So, you’re standing in the shower, lathering up with Head and Shoulders to treat that dry, flaky scalp that’s been driving you out of your mind, and you think of your poor dog. He’s been scratching a bit, too. His skin is certainly just as dry and itchy as yours is.
Maybe he even has fleas, although, hopefully, you don’t! The solution to his problem is at your fingertips.
Related Read: How To Make Your DIY Dog Shampoo At Home
Is Head and Shoulders safe For Dogs?
The thought occurs to you, “Is Head and Shoulders safe to use on my dog?” Instinct tells you that if it’s safe and effective for you to use, it should be the same for your pet. But this is not always the case.
Lots of products that are safe for humans can have ill effects on your canine companion. Ibuprofen, and acetaminophen, and even aspirin are definite no-nos, so don’t try to treat your pet’s pain with something out of your medicine cabinet. And you can’t smear the baby’s diaper cream on your pup’s rash, either.
So, is Head and Shoulders safe to use? The answer is yes, with certain caveats. You may be hesitant because a brief examination of the label indicates that this shampoo contains the active ingredient zinc pyrithione, and zinc certainly can’t be healthy, can it?
But zinc pyrithione, or ZPT, is an extremely effective anti-dandruff agent. It works not only on the flakes themselves, loosening them and carrying them away, but on the underlying causes of the condition. This is true for your canine companion as well as yourself. Care must be taken, however, that your dog’s eyes are not exposed to the shampoo. Protect them just as you would your child’s eyes from the same kind of irritant.
Reasons to use Head & Shoulders on your pet
So, now that you know it’s safe to use, why would you want to use Head and Shoulders on your four-legged friend?
Well, there may be a couple of reasons. Your dog can experience dandruff just as you do, and the pyrithione zinc in this shampoo is the most effective treatment for the condition. But ZPT can treat other conditions as well as simple dandruff and dry skin.
Skin conditions in dogs are caused by either bacteria or yeast. Yeast is, of course, a fungus, and the ZPT found in Head and Shoulders is an effective antifungal agent.
Furthermore, according to groomers, this shampoo can even be used to treat that dreadful condition all pet owners fear, an infestation of fleas. Simply remember to leave the shampoo on for at least five minutes. Flea treatment often paralyzes the little buggers immediately, but you must be careful not to assume they are dead, and rinse off immediately. It will take the full five minutes to finish them off.
As mentioned before, care must be taken to protect your pet’s eyes during the process. Several products are available at the pet store, but be sure you buy one specifically for protection, and not simply to ease irritation after exposure.
Application of Head & Shoulders
Now that you’ve decided to bathe your dog, just how should you go about it?
- Well. the first step should be to brush him thoroughly. Start with a slicker brush, then move on to one with bristle to remove any mats.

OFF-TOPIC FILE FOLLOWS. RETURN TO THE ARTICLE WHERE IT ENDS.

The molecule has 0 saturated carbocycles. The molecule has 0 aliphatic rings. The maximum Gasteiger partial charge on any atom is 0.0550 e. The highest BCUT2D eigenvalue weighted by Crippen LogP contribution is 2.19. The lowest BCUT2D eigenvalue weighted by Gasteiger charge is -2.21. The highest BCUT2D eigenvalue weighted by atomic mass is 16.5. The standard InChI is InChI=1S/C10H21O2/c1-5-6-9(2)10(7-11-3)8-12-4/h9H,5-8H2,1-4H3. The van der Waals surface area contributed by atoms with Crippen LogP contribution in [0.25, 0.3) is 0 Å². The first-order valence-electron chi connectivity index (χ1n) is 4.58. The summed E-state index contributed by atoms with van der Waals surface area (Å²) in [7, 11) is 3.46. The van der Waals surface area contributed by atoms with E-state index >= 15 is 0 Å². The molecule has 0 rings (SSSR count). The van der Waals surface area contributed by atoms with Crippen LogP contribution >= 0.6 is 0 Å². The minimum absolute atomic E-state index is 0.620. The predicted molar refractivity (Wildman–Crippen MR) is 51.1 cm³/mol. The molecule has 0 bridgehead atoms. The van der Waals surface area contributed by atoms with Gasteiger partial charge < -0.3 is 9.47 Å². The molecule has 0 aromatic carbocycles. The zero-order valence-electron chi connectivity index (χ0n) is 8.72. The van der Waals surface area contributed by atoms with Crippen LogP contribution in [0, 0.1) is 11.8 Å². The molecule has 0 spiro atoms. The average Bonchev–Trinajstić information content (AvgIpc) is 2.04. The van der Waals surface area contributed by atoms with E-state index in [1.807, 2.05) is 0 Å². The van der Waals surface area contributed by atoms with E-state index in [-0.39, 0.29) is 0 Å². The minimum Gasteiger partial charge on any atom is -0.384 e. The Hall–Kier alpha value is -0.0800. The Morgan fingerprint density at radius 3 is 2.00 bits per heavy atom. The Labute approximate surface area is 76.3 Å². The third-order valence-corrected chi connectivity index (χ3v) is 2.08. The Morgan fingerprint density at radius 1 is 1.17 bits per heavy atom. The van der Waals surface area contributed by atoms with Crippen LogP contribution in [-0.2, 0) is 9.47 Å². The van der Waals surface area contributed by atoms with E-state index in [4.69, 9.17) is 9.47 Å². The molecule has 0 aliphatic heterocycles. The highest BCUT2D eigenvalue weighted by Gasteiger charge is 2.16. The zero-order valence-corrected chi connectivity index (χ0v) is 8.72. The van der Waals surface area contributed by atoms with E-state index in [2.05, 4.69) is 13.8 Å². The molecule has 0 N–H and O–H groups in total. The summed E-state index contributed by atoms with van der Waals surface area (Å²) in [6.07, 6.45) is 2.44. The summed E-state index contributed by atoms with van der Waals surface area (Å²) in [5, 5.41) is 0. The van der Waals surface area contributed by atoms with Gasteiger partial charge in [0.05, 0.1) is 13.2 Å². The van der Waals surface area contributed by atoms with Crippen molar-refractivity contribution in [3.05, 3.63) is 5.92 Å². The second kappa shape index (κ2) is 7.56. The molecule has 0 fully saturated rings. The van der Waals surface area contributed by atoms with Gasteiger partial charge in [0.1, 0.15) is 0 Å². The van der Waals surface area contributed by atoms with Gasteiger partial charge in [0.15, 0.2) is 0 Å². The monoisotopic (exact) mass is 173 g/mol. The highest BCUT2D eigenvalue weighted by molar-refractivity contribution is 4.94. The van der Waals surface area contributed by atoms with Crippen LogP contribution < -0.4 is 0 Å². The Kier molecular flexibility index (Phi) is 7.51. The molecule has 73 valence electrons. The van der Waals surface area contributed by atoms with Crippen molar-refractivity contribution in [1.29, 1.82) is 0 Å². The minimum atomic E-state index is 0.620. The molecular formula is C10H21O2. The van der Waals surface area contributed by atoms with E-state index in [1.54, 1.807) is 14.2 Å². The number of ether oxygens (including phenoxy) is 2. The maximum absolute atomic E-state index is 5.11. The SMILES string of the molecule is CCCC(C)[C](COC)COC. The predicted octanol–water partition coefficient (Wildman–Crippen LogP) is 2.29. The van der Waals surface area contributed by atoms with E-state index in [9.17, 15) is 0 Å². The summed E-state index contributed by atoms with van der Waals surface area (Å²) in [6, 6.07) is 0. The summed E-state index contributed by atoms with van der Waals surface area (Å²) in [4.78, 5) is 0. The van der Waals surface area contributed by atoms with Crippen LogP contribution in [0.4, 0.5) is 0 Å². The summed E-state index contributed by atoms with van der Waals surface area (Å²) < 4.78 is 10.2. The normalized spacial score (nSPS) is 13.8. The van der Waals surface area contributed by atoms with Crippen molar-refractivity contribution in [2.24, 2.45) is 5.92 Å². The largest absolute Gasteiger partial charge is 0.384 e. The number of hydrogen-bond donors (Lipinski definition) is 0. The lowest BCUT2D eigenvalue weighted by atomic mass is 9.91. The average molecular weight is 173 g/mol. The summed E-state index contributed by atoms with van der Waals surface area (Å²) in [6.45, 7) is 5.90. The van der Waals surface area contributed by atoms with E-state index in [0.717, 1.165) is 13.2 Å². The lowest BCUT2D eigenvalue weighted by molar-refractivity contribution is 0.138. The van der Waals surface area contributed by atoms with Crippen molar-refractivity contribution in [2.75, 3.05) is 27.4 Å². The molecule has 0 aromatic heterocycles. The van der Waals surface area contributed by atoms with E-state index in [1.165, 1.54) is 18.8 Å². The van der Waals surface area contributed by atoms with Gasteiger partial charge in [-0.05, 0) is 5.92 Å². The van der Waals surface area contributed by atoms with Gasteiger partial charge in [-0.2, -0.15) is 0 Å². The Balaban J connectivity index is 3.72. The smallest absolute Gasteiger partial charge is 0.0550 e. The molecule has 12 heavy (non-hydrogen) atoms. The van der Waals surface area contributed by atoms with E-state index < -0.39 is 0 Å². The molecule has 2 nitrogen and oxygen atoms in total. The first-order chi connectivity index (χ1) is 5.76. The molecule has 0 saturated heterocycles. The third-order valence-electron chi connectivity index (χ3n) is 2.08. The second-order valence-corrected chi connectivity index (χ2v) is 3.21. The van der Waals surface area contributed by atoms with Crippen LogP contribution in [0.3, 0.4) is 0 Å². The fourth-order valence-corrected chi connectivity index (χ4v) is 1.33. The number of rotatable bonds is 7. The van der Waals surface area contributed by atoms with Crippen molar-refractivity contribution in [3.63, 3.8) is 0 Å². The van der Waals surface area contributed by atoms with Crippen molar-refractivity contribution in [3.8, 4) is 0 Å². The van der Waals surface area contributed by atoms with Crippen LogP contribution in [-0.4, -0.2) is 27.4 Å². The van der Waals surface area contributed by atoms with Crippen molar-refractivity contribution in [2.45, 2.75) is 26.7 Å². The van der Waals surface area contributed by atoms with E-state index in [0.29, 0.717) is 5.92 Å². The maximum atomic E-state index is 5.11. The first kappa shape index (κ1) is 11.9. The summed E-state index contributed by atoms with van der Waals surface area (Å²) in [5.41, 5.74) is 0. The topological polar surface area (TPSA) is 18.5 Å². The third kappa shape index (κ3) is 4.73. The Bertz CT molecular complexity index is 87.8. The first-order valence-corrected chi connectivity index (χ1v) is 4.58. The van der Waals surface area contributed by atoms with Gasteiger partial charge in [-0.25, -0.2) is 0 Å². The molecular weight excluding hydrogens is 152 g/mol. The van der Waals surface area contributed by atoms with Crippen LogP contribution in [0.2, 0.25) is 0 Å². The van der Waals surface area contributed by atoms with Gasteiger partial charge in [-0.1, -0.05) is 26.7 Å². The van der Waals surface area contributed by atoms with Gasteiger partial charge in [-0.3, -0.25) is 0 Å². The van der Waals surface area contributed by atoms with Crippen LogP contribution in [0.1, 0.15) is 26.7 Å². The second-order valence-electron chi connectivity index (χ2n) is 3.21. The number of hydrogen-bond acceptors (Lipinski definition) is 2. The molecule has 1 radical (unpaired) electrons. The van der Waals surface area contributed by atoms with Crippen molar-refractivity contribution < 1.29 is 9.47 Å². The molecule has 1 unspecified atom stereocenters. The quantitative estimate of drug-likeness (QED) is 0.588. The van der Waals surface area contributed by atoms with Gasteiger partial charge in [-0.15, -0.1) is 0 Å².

- Next, prepare the tub, sink, or whatever you’re using by making sure it has a non-slippery surface. Just as you wouldn’t feel secure sliding around in your shower, your canine companion won’t feel comfortable if he’s losing his footing all the time.
- Now spray him down with warm water. A majority of dogs do not like to have their head wet down, so avoid spraying above the neck.
- After the animal is thoroughly wet, start lathering him up with about a quarter sized glob of Head and Shoulders, working in into a nice froth, avoiding the face.
- Dampen a piece of cloth and gently wipe his face to remove dirt and grime. Leave the lather on for about ten to fifteen minutes before rinsing thoroughly. And I do mean thoroughly. Any shampoo left in the fur will cause irritation to the skin and attract dirt and grime.
- Now, towel dry the excess water. If your four-legged friend will tolerate the noise of a blow dryer, give him a nice blowout. If not, let him run free to air dry, then brush with a stiff bristle brush for a shiny, mat-free coat.
You can repeat the treatment once a week for treatment of dandruff or dry skin, or two or three times a week for treatment of conditions such as seborrhea.
Every effort should be made to keep the animal comfortable in the bath, or they will not want to repeat the experience. Make sure your pet’s footing is secure by using a rubber mat or a towel. If they are particularly skittish, you may need a helper to hold and comfort them. You may even want to put cotton balls in his ears to protect against the incursion of unwanted water. Remember, the more comfortable your pet is with the experience, the less trouble you will have in repeating it.
Warning About the Use of Human Products!
But do you want to use human shampoo on a canine? Is this actually an intelligent idea?
Maybe, but maybe not. Human skin and dog skin are very different. For one thing, canine skin is much more sensitive, having only 3 to 5 layers of cells versus our own 10 to 15. And the pH balance is very different, too.
Human skin is more acidic, and human shampoos are pH balanced for our particular requirements.
Therefore, using human shampoos on your canine companion on a regular basis may cause damage to the protective layer, called the acid mantle, which covers all of us, human and dogs alike. If this layer is damaged, the skin is left vulnerable to infection and subsequent damage. You may actually cause more itching and flaking on your pooch by trying to treat the condition.
While it’s perfectly safe to use Head and Shoulders on your dog on occasion, and it should, indeed, help to treat certain skin conditions, for regular treatment it is advisable to use a product specially formulated for canines. This will ensure your pooch’s skin is protected as well as treated.